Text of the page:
Thursday, August 1, 2019

Why Minimum Wage Laws Increase Unemployment

If the discipline of economics has one certain principle it is the law of supply and demand. Briefly, the law states:

The quantity of a good supplied (i.e., the amount owners or producers offer for sale) rises as the market price rises, and falls as the price falls. Conversely, the quantity of a good that the market demands falls as the price rises and rises as the price falls.

Meaning that laws that raises the minimum wage reduce the quantity of labor demanded. Or more simply, minimum wage laws create unemployment among those at the bottom of the heap, i.e.., those workers for whom demand is least, and for whom demand, beyond a certain price, is non-existent.

This obvious fact naturally does nothing to modify the demands of the comfortably off opinionators, Ron Unz, for example, and legislative idiots in the US Congress.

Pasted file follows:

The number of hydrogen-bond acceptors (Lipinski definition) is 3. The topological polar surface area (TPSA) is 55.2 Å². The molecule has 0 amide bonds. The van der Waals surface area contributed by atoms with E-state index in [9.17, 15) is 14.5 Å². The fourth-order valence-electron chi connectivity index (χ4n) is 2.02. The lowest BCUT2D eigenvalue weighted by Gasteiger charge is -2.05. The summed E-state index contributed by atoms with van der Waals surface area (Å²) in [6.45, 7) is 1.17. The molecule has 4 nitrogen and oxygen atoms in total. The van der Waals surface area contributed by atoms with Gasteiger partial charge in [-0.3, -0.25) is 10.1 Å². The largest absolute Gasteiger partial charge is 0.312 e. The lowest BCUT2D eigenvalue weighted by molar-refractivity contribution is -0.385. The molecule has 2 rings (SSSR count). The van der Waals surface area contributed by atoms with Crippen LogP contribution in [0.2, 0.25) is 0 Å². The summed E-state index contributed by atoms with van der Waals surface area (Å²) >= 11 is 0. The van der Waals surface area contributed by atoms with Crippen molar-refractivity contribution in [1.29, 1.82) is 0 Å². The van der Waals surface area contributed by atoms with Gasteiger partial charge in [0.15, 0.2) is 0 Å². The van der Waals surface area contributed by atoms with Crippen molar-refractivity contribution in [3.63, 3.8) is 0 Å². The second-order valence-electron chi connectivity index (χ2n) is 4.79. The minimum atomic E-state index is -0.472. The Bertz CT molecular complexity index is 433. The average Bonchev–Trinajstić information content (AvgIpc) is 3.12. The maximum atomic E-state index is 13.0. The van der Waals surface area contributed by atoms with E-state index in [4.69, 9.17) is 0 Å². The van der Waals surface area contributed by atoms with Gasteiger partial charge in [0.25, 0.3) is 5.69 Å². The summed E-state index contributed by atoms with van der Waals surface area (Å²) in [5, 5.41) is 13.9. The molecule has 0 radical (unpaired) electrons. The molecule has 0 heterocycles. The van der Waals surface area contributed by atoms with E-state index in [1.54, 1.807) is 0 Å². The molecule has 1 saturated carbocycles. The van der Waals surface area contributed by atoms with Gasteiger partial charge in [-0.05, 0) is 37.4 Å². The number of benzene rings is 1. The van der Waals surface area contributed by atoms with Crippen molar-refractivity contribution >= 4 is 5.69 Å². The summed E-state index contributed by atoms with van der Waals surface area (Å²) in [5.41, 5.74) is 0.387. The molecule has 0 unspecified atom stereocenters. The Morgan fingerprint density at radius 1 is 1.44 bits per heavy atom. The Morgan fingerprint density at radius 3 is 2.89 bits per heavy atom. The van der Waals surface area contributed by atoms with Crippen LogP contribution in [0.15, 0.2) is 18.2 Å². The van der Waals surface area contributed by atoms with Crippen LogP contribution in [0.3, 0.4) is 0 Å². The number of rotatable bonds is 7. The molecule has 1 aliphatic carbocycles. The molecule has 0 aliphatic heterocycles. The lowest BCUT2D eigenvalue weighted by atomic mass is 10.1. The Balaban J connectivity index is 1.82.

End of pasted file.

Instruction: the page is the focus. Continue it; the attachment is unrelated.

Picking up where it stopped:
Spelled out in greater detail, here's the case against minimum wage laws.

Yes, abolishing the minimum wage would create many miserably badly paid jobs. But to be employed even at a miserably low wage is better than to be unemployed, on the workforce trash heap. Moreover, working at a low wage provides opportunity to acquire skills that qualify workers for better paid work.

Those who want to help the working poor, should advocate for a reverse income tax, or some other form of taxpayer funded wage subsidy. But don't think legislators can interfere with the market mechanism without creating consequences that hurt people and damage the economy.


Globalist Economics No. 37: Raising the Minimum Wage, or How to Make Water Flow Uphill

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